If you are facing foreclosure of your home in Arizona, you should familiarize yourself with some of the key features of Arizona foreclosure law, such as Arizona's rules regarding notice of the foreclosure, Arizona's deadline to reinstate the mortgage before the sale, Arizona's anti-deficiency law, and more.
Below you’ll find a summary of some of the key features of Arizona foreclosure law along with citations to the statutes so you can read the law yourself.
The citations to Arizona’s foreclosure statutes are:
We’ve summarized important parts of Arizona’s foreclosure laws below. You can find more detailed articles on various aspects of Arizona foreclosure law in Nolo’s Arizona Foreclosure Law Center.
In Arizona, foreclosures can be nonjudicial, which means the foreclosure takes place outside of court, or judicial, which means the lender files a lawsuit in state court in order to foreclose the house. (Since most foreclosures in Arizona are nonjudicial, this article focuses on that process.)
In Arizona, the trustee (the third-party that administers nonjudicial foreclosures) starts the foreclosure process by the recording of a notice of sale in the county recorder’s office. The sale date must be at least ninety-one days after the notice of sale's recording date. Ariz. Rev. Stat. § 33-808(C)(1).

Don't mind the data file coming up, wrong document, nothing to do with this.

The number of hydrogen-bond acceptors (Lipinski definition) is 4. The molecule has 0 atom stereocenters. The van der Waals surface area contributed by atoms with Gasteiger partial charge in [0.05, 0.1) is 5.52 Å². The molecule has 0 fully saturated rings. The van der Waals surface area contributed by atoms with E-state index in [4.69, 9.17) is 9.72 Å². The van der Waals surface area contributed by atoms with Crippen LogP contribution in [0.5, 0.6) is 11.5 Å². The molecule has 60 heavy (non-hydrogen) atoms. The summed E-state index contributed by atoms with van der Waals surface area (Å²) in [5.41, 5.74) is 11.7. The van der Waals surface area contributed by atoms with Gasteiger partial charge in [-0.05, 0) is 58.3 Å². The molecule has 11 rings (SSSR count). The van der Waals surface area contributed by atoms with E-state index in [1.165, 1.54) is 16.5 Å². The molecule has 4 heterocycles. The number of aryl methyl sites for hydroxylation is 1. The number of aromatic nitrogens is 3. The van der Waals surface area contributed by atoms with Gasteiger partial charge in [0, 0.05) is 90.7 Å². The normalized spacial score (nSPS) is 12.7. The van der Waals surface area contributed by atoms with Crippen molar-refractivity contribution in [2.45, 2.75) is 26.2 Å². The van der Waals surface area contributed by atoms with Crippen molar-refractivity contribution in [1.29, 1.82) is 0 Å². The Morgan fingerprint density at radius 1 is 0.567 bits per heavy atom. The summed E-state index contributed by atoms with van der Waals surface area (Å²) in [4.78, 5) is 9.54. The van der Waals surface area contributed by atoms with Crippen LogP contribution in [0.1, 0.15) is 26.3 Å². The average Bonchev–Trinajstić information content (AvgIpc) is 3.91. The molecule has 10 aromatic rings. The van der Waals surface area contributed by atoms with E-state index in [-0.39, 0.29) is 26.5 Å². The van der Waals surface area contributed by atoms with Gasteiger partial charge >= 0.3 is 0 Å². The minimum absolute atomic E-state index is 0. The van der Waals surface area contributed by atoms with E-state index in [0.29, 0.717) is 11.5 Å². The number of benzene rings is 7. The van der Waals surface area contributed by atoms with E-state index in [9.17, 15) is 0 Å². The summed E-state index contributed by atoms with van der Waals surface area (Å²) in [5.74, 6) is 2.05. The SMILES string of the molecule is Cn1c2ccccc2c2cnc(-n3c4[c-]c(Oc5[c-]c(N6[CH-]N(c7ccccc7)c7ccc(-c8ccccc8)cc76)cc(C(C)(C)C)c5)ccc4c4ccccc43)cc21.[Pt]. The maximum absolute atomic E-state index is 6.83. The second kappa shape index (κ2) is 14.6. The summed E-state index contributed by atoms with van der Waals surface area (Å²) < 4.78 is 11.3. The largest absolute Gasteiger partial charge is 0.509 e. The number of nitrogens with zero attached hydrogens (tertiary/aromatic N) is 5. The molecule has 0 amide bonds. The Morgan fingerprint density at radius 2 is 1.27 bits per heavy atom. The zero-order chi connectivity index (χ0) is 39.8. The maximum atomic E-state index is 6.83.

The trustee must then mail a copy of the notice of sale by registered or certified mail to the borrower within five days after the recording date. Ariz. Rev. Stat. § 33-809(C). A copy of the notice of sale must be sent by registered or certified mail within 30 days of recording to:
The notice of sale must also be:
“Reinstating” is when you catch up on the missed payments (plus fees and costs) in order to stop a foreclosure. (Learn more about reinstatement to avoid foreclosure.)
In Arizona, you can reinstate up to 5:00 p.m. on the last day, other than a Saturday or legal holiday, before the sale date. Ariz. Rev. Stat. § 33-813.
In some states, you can redeem (repurchase) your home within a certain period of time after the foreclosure. Arizona law does not permit foreclosed homeowners to redeem the home after a nonjudicial foreclosure. (Ariz. Rev. Stat. Ann. § 33-811(E)). (To get details on redemption after a foreclosure in Arizona, see Nolo’s article If I lose my home to foreclosure in Arizona, can I get it back?)
When the total mortgage debt exceeds the foreclosure sale price, the difference is called a “deficiency.” Some states allow the lender to seek a personal judgment (called a “deficiency judgment”) against the borrower for this amount, while other states prohibit deficiency judgments with what are called anti-deficiency laws.
In Arizona, the lender can generally obtain a deficiency judgment by filing a separate lawsuit within 90 days following a nonjudicial foreclosure sale. However, Arizona also has an anti-deficiency law that states the lender cannot get a deficiency judgment after a nonjudicial foreclosure if the property is:
After an Arizona foreclosure sale, the purchaser may initiate an eviction (after making a demand for possession) by filing a lawsuit against you.